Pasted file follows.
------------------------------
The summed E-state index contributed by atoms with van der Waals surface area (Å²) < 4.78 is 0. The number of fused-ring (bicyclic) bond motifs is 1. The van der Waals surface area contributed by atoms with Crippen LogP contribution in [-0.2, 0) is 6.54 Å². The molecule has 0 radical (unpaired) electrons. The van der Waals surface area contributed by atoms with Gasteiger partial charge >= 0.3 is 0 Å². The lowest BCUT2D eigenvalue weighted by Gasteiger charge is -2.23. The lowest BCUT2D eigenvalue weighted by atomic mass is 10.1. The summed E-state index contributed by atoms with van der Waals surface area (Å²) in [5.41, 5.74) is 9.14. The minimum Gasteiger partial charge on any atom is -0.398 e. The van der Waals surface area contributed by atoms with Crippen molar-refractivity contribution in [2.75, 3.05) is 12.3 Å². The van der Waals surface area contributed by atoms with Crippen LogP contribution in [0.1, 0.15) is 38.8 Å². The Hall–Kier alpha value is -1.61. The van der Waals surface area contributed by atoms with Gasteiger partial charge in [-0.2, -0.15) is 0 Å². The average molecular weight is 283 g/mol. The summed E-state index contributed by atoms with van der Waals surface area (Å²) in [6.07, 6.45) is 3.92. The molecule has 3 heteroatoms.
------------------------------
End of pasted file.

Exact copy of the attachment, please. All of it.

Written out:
The summed E-state index contributed by atoms with van der Waals surface area (Å²) < 4.78 is 0. The number of fused-ring (bicyclic) bond motifs is 1. The van der Waals surface area contributed by atoms with Crippen LogP contribution in [-0.2, 0) is 6.54 Å². The molecule has 0 radical (unpaired) electrons. The van der Waals surface area contributed by atoms with Gasteiger partial charge >= 0.3 is 0 Å². The lowest BCUT2D eigenvalue weighted by Gasteiger charge is -2.23. The lowest BCUT2D eigenvalue weighted by atomic mass is 10.1. The summed E-state index contributed by atoms with van der Waals surface area (Å²) in [5.41, 5.74) is 9.14. The minimum Gasteiger partial charge on any atom is -0.398 e. The van der Waals surface area contributed by atoms with Crippen molar-refractivity contribution in [2.75, 3.05) is 12.3 Å². The van der Waals surface area contributed by atoms with Crippen LogP contribution in [0.1, 0.15) is 38.8 Å². The Hall–Kier alpha value is -1.61. The van der Waals surface area contributed by atoms with Gasteiger partial charge in [-0.2, -0.15) is 0 Å². The average molecular weight is 283 g/mol. The summed E-state index contributed by atoms with van der Waals surface area (Å²) in [6.07, 6.45) is 3.92. The molecule has 3 heteroatoms.